Some people maintain their childlike spirit and spontaneity, but their creative energy is dissipated in a thousand directions, and they never have the patience and discipline to endure an extended apprenticeship. Others have the discipline to accumulate vast amounts of knowledge and become experts in their field, but they have no flexibility of spirit, so their ideas never stray beyond the conventional and they never become truly creative.
Masters manage to blend the two—discipline and a childlike spirit—together into what we shall call the Dimensional Mind. Such mind is not constricted by limited experience or habits. It can branch out into all directions and make deep contact with reality. It can explore more dimensions of the world. The Conventional Mind is passive—it consumes information and regurgitates it in familiar forms. The Dimensional Mind is active, transforming everything it digests into something new and original, creating instead of consuming,
We all possess an inborn creative force that wants to become active. This is the gift of our Original Mind, which reveals such potential. The human mind is naturally creative, constantly looking to make associations and connections between things and ideas. It wants to explore, to discover new aspects of the world, and to invent. To express this creative force is our greatest desire, and the stifling of it the source of our misery.
What kills the creative force is not age or a lack of talent, but our own spirit, our own attitude. We become too comfortable with the knowledge we have gained in our apprenticeships. We grow afraid of entertaining new ideas and the effort that this requires. To think more flexibly entails a risk—we could fail and be ridiculed. We prefer to live with familiar ideas and habits of thinking, but we pay a steep price for this: our minds go dead from the lack of challenge and novelty; we reach a limit in our field and lose control over our fate because we become replaceable.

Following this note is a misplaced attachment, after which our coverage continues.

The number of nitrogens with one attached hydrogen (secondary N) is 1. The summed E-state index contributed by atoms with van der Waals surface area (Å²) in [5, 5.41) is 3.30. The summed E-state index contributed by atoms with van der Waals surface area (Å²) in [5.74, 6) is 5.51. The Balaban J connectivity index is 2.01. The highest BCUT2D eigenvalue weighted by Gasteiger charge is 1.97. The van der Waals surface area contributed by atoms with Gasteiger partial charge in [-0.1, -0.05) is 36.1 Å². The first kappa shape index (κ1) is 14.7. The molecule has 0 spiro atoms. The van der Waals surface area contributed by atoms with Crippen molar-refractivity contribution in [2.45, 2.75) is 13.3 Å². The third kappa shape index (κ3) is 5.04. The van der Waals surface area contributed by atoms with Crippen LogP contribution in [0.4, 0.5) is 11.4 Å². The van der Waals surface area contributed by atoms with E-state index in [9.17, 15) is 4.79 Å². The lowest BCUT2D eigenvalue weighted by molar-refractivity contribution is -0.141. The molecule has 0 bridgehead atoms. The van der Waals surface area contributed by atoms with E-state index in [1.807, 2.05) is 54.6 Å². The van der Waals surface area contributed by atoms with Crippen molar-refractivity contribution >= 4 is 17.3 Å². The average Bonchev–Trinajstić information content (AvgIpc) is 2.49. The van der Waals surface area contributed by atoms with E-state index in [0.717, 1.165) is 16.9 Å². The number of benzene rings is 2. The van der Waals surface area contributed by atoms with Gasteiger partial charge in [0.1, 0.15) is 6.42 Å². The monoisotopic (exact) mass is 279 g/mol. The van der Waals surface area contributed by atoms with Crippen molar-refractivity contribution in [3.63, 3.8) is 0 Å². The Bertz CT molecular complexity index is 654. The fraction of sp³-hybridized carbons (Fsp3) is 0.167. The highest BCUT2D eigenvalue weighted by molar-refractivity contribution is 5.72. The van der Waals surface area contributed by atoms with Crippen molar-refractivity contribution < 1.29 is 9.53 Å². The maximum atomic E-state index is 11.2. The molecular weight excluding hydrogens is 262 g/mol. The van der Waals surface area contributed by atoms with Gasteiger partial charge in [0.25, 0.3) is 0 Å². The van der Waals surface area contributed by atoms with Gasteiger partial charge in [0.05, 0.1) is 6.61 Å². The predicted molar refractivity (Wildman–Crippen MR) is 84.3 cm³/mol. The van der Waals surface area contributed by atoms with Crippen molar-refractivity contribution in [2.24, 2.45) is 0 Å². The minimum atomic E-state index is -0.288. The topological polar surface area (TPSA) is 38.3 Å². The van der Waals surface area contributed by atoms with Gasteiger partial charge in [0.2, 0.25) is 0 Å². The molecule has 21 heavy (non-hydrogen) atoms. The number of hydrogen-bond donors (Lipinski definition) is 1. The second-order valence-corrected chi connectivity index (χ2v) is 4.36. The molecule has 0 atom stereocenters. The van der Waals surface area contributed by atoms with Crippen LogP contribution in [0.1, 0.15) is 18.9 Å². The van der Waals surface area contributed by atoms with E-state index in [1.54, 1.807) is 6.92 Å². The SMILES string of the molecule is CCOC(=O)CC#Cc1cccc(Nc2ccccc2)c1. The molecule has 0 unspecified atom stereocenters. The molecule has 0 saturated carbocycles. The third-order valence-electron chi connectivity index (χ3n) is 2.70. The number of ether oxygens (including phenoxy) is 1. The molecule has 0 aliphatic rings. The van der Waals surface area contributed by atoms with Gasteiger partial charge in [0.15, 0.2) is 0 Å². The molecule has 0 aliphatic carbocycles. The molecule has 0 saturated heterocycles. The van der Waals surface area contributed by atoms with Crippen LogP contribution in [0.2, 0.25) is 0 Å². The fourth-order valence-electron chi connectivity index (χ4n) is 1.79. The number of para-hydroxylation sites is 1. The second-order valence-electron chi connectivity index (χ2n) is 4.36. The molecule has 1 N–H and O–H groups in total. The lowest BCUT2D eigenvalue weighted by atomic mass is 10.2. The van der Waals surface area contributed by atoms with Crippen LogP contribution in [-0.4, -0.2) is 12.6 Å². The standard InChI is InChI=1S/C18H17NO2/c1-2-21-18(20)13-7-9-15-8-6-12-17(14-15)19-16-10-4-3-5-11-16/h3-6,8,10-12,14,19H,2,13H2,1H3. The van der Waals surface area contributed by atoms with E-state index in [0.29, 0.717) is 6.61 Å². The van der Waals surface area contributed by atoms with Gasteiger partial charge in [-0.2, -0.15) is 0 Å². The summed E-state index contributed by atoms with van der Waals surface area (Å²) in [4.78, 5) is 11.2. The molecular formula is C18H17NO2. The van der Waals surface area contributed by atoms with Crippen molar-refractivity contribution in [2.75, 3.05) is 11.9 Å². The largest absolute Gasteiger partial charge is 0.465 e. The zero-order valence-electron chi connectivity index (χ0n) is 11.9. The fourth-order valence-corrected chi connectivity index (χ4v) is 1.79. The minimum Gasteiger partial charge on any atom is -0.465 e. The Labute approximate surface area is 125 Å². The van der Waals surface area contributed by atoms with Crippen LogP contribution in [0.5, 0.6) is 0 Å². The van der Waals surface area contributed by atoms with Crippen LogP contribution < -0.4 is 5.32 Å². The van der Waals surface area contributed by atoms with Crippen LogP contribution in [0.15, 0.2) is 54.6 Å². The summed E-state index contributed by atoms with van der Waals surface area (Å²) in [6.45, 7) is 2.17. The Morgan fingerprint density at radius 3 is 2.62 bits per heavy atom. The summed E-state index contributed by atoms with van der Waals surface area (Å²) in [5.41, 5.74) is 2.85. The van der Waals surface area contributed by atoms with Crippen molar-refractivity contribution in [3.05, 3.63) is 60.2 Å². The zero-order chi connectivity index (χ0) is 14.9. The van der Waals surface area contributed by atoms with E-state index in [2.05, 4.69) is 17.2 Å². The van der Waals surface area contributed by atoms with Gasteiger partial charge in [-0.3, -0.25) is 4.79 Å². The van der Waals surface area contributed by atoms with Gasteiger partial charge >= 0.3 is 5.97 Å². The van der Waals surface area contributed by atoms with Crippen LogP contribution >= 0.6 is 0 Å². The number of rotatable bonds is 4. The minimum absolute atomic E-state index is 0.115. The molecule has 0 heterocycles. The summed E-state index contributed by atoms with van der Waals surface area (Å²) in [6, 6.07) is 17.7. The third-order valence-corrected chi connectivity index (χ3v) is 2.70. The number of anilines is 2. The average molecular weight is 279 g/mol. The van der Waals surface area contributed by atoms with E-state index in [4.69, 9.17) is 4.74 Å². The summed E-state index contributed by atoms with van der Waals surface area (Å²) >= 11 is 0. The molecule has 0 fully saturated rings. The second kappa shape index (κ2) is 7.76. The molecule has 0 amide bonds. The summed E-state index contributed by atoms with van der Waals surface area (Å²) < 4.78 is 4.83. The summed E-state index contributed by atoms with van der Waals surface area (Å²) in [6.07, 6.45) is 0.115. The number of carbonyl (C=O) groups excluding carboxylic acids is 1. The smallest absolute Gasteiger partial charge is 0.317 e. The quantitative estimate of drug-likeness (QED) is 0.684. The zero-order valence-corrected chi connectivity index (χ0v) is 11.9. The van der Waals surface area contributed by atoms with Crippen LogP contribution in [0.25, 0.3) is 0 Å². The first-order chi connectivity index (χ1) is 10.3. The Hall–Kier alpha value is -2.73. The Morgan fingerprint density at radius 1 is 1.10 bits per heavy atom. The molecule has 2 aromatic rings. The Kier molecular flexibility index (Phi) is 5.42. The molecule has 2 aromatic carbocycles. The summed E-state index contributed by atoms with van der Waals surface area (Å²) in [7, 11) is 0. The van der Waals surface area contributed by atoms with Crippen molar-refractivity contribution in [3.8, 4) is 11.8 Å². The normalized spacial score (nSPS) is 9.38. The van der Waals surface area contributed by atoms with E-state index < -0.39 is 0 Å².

The Dimensional Mind has two essential requirements: one, a high level of knowledge about a field or subject; and two, the openness and flexibility to use this knowledge in new and original ways.
To awaken the Dimensional Mind and move through the creative process requires three essential steps: first, choosing the proper Creative Task, the kind of activity that will maximize our skills and knowledge; second, loosening and opening up the mind through certain Creative Strategies; and third, creating the optimal mental conditions for a Breakthrough or Insight. Finally, throughout the process we must also be aware of the Emotional Pitfalls—complacency, boredom, grandiosity, and the like—that continually threaten to derail or block our progress.
You must engrave deeply in your mind and never forget: that your emotional commitment to what you are doing will be translated directly into your work. If you go at your work with half a heart, it will show in the lackluster results and in the laggard way in which you reach the end. If you are doing something primarily for money and without a real emotional commitment, it will translate into something that lacks a soul and that has no connection to you. You may not see this, but you can be sure that the public will feel it and that they will receive your work in the same lackluster spirit it was created in. If you are excited and obsessive in the hunt, it will show in the details. If your work comes from a place deep within, its authenticity will be communicated. This applies equally to science and business as to the arts.
Mastery by Robert Greene
“We all are learning, modifying, or destroying ideas all the time. Rapid destruction of your ideas when the time is right is one of the most valuable qualities you can acquire. You must force yourself to consider arguments on the other side.
— Charles T. Munger”
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